How Proximity Produces Peace

by Austin Thompson

As I write this, our oldest child is at an age where she is starting to become aware of how dark her room is and to wonder what is making the various shadows that she sees. Every so often, after having put her to bed, she will call out for me or my wife to come and inspect something that she doesn’t recognize. However strange she imagined this new element to be, once we take her in our arms and begin to rock her to sleep the potential threat is overcome with a wave of peace and she rests quietly on our shoulder. For her, the nearness of her parents produces a greater comfort than a fear of the unknown.

How Proximity Impacts Our Peace
This article will explore how a sober-minded approach to proximity, or a person’s location, can be a powerful producer of peace. Consider how often a person’s location can impact how peaceful their lives are. A person who signs a one-year lease agreement in a new apartment discovers the neighborhood is much rougher than it appeared to be when initially surveyed. Conservatives living in more progressive areas experience daily anxiety over government policy, public school curriculum, and the threat of increased taxes. A woman trapped in a loveless marriage struggles each night as she returns home from work and resents the home she shares with her husband. A child from a different culture faces ostracization in a school where the majority of children are not like them.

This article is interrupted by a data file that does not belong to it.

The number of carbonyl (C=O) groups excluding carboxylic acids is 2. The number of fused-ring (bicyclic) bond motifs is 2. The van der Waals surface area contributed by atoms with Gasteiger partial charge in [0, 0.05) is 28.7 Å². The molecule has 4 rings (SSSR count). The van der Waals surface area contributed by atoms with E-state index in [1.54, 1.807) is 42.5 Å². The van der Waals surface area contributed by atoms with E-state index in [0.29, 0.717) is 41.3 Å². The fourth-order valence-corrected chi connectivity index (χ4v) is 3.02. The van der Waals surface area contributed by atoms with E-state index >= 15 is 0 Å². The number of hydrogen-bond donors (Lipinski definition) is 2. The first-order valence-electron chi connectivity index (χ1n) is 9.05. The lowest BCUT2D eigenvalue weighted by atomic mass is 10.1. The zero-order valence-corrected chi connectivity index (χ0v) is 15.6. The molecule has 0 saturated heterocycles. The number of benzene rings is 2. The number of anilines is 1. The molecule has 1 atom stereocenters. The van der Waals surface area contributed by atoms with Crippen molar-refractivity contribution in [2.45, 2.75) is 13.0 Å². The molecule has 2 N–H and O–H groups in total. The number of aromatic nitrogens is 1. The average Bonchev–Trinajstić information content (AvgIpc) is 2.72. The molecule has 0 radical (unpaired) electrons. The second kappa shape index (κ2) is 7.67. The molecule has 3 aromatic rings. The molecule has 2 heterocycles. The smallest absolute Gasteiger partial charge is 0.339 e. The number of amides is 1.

In all of these cases, location can be one of the most significant factors that fosters or even produces the challenges they experience. No doubt, some of the most common advice these individuals would hear when explaining their circumstances to another are also location-related: Back out of your lease agreement and find a new apartment! Pack up your family and move to a more conservative area! Divorce your husband and start a new life for yourself somewhere else! Enroll your child in a different school! While proximity-directed counsel like this may indeed be correct in specific cases, individuals would do well to remember that a mere location change may not relieve the various tensions they currently experience. In other words, the grass may not always be greener on the other side.

Proximity and the People of God